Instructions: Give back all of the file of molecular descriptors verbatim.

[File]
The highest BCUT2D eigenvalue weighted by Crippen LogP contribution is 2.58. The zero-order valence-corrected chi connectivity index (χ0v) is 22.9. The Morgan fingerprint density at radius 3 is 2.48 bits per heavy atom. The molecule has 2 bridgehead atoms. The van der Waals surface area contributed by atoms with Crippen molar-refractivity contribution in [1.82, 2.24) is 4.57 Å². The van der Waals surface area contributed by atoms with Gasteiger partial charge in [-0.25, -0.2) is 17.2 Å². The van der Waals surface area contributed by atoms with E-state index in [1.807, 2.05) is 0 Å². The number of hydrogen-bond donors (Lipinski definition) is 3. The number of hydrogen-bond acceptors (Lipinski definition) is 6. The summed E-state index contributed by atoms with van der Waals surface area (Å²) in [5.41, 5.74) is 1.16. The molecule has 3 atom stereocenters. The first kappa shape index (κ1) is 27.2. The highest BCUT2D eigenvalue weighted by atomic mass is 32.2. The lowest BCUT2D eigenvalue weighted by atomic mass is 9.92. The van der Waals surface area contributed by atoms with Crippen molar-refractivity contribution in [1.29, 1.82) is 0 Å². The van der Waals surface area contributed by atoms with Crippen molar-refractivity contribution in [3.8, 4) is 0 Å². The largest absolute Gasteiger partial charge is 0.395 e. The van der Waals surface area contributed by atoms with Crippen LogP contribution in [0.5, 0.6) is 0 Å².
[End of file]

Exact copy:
The highest BCUT2D eigenvalue weighted by Crippen LogP contribution is 2.58. The zero-order valence-corrected chi connectivity index (χ0v) is 22.9. The Morgan fingerprint density at radius 3 is 2.48 bits per heavy atom. The molecule has 2 bridgehead atoms. The van der Waals surface area contributed by atoms with Crippen molar-refractivity contribution in [1.82, 2.24) is 4.57 Å². The van der Waals surface area contributed by atoms with Gasteiger partial charge in [-0.25, -0.2) is 17.2 Å². The van der Waals surface area contributed by atoms with E-state index in [1.807, 2.05) is 0 Å². The number of hydrogen-bond donors (Lipinski definition) is 3. The number of hydrogen-bond acceptors (Lipinski definition) is 6. The summed E-state index contributed by atoms with van der Waals surface area (Å²) in [5.41, 5.74) is 1.16. The molecule has 3 atom stereocenters. The first kappa shape index (κ1) is 27.2. The highest BCUT2D eigenvalue weighted by atomic mass is 32.2. The lowest BCUT2D eigenvalue weighted by atomic mass is 9.92. The van der Waals surface area contributed by atoms with Crippen molar-refractivity contribution in [1.29, 1.82) is 0 Å². The van der Waals surface area contributed by atoms with Crippen molar-refractivity contribution in [3.8, 4) is 0 Å². The largest absolute Gasteiger partial charge is 0.395 e. The van der Waals surface area contributed by atoms with Crippen LogP contribution in [0.5, 0.6) is 0 Å².